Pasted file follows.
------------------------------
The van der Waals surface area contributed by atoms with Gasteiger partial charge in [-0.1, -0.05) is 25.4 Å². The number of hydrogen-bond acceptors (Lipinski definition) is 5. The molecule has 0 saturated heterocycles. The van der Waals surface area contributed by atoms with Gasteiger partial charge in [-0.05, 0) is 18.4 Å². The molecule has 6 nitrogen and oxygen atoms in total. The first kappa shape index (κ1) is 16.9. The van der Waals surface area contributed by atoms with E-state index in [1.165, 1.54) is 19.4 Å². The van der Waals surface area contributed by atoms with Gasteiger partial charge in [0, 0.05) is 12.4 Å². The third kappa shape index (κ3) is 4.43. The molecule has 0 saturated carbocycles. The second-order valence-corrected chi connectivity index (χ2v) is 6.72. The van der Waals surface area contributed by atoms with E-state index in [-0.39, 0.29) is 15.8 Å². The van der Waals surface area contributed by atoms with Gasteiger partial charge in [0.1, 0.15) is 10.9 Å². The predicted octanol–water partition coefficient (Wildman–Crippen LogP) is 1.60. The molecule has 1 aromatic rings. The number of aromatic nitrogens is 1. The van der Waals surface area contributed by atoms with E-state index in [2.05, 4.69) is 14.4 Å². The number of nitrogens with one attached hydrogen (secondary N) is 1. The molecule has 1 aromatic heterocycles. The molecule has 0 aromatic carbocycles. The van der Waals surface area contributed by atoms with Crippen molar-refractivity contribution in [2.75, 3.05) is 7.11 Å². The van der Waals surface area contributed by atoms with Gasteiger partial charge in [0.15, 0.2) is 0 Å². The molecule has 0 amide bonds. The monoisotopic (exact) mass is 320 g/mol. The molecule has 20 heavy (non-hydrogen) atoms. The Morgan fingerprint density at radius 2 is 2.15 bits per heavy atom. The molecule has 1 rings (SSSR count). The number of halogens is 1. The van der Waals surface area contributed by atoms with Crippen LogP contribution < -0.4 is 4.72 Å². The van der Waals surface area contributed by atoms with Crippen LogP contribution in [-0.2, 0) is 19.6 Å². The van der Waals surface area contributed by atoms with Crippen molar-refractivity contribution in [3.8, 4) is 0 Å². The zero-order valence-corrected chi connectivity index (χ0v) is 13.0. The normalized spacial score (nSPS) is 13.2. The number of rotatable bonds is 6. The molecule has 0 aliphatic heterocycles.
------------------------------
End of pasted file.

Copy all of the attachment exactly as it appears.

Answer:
The van der Waals surface area contributed by atoms with Gasteiger partial charge in [-0.1, -0.05) is 25.4 Å². The number of hydrogen-bond acceptors (Lipinski definition) is 5. The molecule has 0 saturated heterocycles. The van der Waals surface area contributed by atoms with Gasteiger partial charge in [-0.05, 0) is 18.4 Å². The molecule has 6 nitrogen and oxygen atoms in total. The first kappa shape index (κ1) is 16.9. The van der Waals surface area contributed by atoms with E-state index in [1.165, 1.54) is 19.4 Å². The van der Waals surface area contributed by atoms with Gasteiger partial charge in [0, 0.05) is 12.4 Å². The third kappa shape index (κ3) is 4.43. The molecule has 0 saturated carbocycles. The second-order valence-corrected chi connectivity index (χ2v) is 6.72. The van der Waals surface area contributed by atoms with E-state index in [-0.39, 0.29) is 15.8 Å². The van der Waals surface area contributed by atoms with Gasteiger partial charge in [0.1, 0.15) is 10.9 Å². The predicted octanol–water partition coefficient (Wildman–Crippen LogP) is 1.60. The molecule has 1 aromatic rings. The number of aromatic nitrogens is 1. The van der Waals surface area contributed by atoms with E-state index in [2.05, 4.69) is 14.4 Å². The number of nitrogens with one attached hydrogen (secondary N) is 1. The molecule has 1 aromatic heterocycles. The molecule has 0 aromatic carbocycles. The van der Waals surface area contributed by atoms with Crippen molar-refractivity contribution in [2.75, 3.05) is 7.11 Å². The van der Waals surface area contributed by atoms with Gasteiger partial charge in [0.15, 0.2) is 0 Å². The molecule has 0 amide bonds. The monoisotopic (exact) mass is 320 g/mol. The molecule has 20 heavy (non-hydrogen) atoms. The Morgan fingerprint density at radius 2 is 2.15 bits per heavy atom. The molecule has 1 rings (SSSR count). The number of halogens is 1. The van der Waals surface area contributed by atoms with Crippen LogP contribution < -0.4 is 4.72 Å². The van der Waals surface area contributed by atoms with Crippen LogP contribution in [-0.2, 0) is 19.6 Å². The van der Waals surface area contributed by atoms with Crippen molar-refractivity contribution in [3.8, 4) is 0 Å². The zero-order valence-corrected chi connectivity index (χ0v) is 13.0. The normalized spacial score (nSPS) is 13.2. The number of rotatable bonds is 6. The molecule has 0 aliphatic heterocycles.